A value is any of the possible levels of variability that a variable may achieve.
For example, the variable "temperature" may have values measured in degrees of heat, such as 0o, 1o, 2o, etc, inlcuding negative values such as -1o, -2o, etc. On occasions, you may need smaller, more precise, values, such as 1.12o, 1.13o, 1.14o; other times, you may well do with larger values, like categories, such as 0-9o, 10-19o, and so on. Also, depending on the scale used, the degrees may refer to Fahrenheit or Celsius. Of course, other possible values for heat may be categorical, like "very cold", "cold", "mild", etc.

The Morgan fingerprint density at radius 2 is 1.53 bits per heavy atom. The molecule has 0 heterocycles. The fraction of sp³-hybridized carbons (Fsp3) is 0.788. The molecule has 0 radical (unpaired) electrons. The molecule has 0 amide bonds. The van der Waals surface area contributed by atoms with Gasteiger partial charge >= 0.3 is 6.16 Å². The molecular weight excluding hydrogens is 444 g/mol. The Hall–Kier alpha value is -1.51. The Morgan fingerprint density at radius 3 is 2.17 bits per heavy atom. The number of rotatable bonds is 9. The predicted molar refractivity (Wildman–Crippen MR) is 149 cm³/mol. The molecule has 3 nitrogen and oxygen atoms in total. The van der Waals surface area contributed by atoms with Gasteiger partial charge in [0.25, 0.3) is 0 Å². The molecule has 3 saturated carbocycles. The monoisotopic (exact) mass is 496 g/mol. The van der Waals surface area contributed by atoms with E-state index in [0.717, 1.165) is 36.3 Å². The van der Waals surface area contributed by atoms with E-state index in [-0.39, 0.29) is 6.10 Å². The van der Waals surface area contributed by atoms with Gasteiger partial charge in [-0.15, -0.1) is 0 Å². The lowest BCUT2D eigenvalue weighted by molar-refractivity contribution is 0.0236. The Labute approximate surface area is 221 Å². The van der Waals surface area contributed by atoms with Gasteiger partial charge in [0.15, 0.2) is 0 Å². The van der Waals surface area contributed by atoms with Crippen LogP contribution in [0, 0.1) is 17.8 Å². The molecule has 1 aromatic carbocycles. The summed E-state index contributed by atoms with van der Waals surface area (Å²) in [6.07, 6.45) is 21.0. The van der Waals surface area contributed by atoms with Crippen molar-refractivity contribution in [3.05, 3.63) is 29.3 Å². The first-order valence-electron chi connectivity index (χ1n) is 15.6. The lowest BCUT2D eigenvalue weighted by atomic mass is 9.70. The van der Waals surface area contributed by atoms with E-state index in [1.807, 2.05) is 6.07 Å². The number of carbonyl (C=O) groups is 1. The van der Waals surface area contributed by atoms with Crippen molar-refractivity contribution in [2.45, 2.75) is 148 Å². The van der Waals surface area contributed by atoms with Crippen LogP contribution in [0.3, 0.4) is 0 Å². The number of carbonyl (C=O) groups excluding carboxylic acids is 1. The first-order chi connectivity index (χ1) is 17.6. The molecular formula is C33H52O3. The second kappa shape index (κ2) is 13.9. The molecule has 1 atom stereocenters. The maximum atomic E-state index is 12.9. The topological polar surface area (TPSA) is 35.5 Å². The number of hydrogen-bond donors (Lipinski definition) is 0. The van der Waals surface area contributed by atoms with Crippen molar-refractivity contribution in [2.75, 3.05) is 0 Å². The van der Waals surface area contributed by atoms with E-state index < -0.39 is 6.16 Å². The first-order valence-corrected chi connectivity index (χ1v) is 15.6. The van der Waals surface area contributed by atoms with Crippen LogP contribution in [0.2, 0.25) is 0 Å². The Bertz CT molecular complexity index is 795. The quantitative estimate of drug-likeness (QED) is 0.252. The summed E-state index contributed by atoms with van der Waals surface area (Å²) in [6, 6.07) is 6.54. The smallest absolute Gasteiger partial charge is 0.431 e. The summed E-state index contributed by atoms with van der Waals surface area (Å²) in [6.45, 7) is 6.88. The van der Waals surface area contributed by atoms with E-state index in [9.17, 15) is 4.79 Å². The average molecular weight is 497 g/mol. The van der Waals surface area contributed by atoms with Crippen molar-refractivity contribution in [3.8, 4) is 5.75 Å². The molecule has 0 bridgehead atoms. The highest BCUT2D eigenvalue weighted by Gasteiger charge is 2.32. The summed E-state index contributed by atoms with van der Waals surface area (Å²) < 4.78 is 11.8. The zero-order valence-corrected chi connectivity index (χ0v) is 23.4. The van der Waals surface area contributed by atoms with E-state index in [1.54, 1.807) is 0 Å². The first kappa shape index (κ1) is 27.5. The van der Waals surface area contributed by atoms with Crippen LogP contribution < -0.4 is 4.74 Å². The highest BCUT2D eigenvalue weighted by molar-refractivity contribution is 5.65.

Some researchers, however, use the concept value to refer only to the numerical expression of levels of variability, and, instead, use the concept attribute to refer to the verbal expression of such levels of variability.
For example, the variable "gender" would have two attributes: male and female (or men and woman, or boy and girl). These attributes would be considered as values whenever the attributes are expressed numerically. Thus, male or female are variable attributes, while 1 (for male) and 2 (for female) are possible (numerical) values used to represent those attributes in a data set.